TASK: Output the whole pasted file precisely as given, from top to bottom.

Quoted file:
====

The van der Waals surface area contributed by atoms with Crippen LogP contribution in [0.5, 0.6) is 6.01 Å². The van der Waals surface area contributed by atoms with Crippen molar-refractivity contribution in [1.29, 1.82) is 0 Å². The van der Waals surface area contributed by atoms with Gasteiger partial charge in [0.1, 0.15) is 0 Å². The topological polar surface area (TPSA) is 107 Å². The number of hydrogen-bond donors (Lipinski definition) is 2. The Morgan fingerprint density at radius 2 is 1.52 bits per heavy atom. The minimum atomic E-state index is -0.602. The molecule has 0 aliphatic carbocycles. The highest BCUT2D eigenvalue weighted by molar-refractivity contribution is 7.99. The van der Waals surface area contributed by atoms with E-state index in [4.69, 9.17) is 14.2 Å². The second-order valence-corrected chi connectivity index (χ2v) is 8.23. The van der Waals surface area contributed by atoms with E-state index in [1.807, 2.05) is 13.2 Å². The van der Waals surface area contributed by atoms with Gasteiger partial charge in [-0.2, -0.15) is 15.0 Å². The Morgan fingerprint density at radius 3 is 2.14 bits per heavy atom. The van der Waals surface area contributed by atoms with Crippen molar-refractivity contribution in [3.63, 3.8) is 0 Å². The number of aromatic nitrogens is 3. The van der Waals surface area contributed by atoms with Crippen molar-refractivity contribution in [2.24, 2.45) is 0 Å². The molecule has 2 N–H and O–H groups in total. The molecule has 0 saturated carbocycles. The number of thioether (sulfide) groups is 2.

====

The van der Waals surface area contributed by atoms with Crippen LogP contribution in [0.5, 0.6) is 6.01 Å². The van der Waals surface area contributed by atoms with Crippen molar-refractivity contribution in [1.29, 1.82) is 0 Å². The van der Waals surface area contributed by atoms with Gasteiger partial charge in [0.1, 0.15) is 0 Å². The topological polar surface area (TPSA) is 107 Å². The number of hydrogen-bond donors (Lipinski definition) is 2. The Morgan fingerprint density at radius 2 is 1.52 bits per heavy atom. The minimum atomic E-state index is -0.602. The molecule has 0 aliphatic carbocycles. The highest BCUT2D eigenvalue weighted by molar-refractivity contribution is 7.99. The van der Waals surface area contributed by atoms with E-state index in [4.69, 9.17) is 14.2 Å². The second-order valence-corrected chi connectivity index (χ2v) is 8.23. The van der Waals surface area contributed by atoms with E-state index in [1.807, 2.05) is 13.2 Å². The van der Waals surface area contributed by atoms with Gasteiger partial charge in [-0.2, -0.15) is 15.0 Å². The Morgan fingerprint density at radius 3 is 2.14 bits per heavy atom. The van der Waals surface area contributed by atoms with Crippen molar-refractivity contribution in [3.63, 3.8) is 0 Å². The number of aromatic nitrogens is 3. The van der Waals surface area contributed by atoms with Crippen molar-refractivity contribution in [2.24, 2.45) is 0 Å². The molecule has 2 N–H and O–H groups in total. The molecule has 0 saturated carbocycles. The number of thioether (sulfide) groups is 2.